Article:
Protecting the Brand

The month of March brings with it many things,
usually including the first spring-like days, Lent, baseball spring training — and, for college basketball fans, the NCAA tournament. Sixty-four teams from around the nation are invited to participate. For many programs (including the one at the university where I teach), a major goal of each season is to "make the playoffs." Other schools aspire to making the Sweet 16, the Final Four, or the National Championship.
The NCAA tournament has developed a huge following. Television ratings are high, tickets are hard to come by, and fans from all over participate in NCAA "pools." They get copies of the playoff brackets, fill them out with their predicted winners, and join with other fans to see who can make the best picks. Usually, each participant pays a certain amount of money into the pool, and the person who picked the most winners gets the pot. (It is probably worth noting that the Catholic Church does not consider all gambling to be sinful, only excessive gambling. Legality may be a different issue — those laws vary from state-to-state — but I used to participate in a pool that was run by a federal appellate court judge.)
The popularity of the NCAA tournament has caused it to be dubbed "March Madness." Watch the promotions for the television broadcasts, and you’ll see many references to that term. You’ll also see advertisements for food, drinks, and big-screen TVs, urging you to buy products for the tournament. Those ads however, will not use the term "March Madness." They may talk about "basketball games," or "the playoffs," but "March Madness" is a trademark of the NCAA; other entities are not permitted to use it without permission (typically obtained by paying a fee). You may notice this same law in action when, during the build-up to the Super Bowl, advertisements urge consumers to stock up "for the big game" rather than "for the Super Bowl."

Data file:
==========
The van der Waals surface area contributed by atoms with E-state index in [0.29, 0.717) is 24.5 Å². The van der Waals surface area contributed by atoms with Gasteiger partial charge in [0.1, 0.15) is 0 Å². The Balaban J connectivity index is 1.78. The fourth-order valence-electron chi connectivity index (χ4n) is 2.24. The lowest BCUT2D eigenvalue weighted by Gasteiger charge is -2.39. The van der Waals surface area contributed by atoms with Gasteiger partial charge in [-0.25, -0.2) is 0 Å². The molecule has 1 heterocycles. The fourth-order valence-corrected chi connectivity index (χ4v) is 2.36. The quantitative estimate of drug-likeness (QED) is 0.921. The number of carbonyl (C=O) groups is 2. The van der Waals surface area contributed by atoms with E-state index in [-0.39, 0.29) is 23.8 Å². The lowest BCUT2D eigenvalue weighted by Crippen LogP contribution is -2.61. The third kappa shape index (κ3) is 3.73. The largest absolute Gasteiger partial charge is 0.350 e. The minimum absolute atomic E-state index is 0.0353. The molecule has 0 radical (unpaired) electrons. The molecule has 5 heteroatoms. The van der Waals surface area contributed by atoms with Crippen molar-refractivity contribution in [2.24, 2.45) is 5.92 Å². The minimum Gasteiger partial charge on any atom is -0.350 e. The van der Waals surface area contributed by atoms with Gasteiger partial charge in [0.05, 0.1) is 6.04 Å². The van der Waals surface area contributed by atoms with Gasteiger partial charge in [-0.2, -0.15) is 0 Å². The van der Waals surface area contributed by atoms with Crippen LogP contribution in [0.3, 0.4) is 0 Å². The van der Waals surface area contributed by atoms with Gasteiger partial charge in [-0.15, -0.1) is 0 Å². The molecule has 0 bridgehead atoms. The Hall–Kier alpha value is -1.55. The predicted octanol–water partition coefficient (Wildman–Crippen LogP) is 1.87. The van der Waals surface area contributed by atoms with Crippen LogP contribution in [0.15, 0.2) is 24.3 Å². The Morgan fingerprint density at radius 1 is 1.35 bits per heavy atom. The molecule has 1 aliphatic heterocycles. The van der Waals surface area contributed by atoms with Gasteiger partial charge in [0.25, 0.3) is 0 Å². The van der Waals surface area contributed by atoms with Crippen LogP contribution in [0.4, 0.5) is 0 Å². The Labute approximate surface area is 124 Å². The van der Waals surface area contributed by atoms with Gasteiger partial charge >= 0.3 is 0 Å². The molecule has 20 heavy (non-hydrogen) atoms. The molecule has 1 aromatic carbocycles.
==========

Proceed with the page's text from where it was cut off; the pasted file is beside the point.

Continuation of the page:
Corporations, associations, and institutions invest a lot of time and money in building up their reputations. Often those reputations depend upon the ability to restrict the use of their trademarks. McDonald’s, for instance, would not permit a competing restaurant to sell a sandwich called a "Big Mac." The Disney Corporation is well-known for protecting its reputation, even if that means cracking down on a small-time nursery school that put a drawing of Mickey Mouse on its sign.
If a corporation does not protect its trademark, the term can fall into general use and lose all of its legal protection. Aspirin, for instance, was once a trademarked name, but it became widely used, and the holder of the legal rights did not assert them. Accordingly, any manufacturer can now sell aspirin. The same is true of escalators, zippers, yo-yos, and Webster’s Dictionary. Several years ago, Xerox ran a campaign urging lawyers not to ask their secretaries to Xerox pages, but to ask them to "photocopy" pages. Similar discussions have been had by the people who make Kleenex brand tissues, and Google is starting to worry about this too.
All of this is, I suppose, a long introduction to a short point: I wish the Catholic Church had protected her brand better.
Unfortunately, too many "Catholic" colleges and universities are afraid to embrace their faith. Catholic politicians not only resist clear Church teaching, in some cases they lead the people to confusion by making false statements about the Faith. There are even some groups that call themselves "Catholic," but they openly work against Church interests. The organization "Catholics for Choice," for instance, devotes its energy to misinterpreting Church teaching and trying to have the Holy See ejected from the United Nations. It should not, in any sense of the word, be considered Catholic.
It is impossible for the Church to control the term "Catholic" in the same way that the NCAA controls the term "March Madness." It is encouraging, however, to see the pope tell an American politician that she cannot be Catholic and support legalized abortion. Catholic colleges and universities are starting to be called out when their actions stray too far from Church teachings. The American bishops have taken a leading role in opposing the Freedom of Choice Act, and there is even a new, Web-based project designed to hold conservative Christians accountable for their political choices.
These are all encouraging signs, but much remains to be done. In the meantime, remember that not every group that calls itself Catholic actually reflects the Church’s teachings.
Here’s hoping that your teams do well in "the tournament"!

Ronald J. Rychlak is the associate dean and MDLA Professor of Law at the University of Mississippi School of Law. He is the author of Hitler, the War, and the Pope (2000) and Righteous Gentiles (2005).


Ronald J. Rychlak is the associate dean and MDLA Professor of Law at the University of Mississippi School of Law. He is the author of Hitler, the War, and the Pope (Revised and Expanded) (2010) and Righteous Gentiles (2005).

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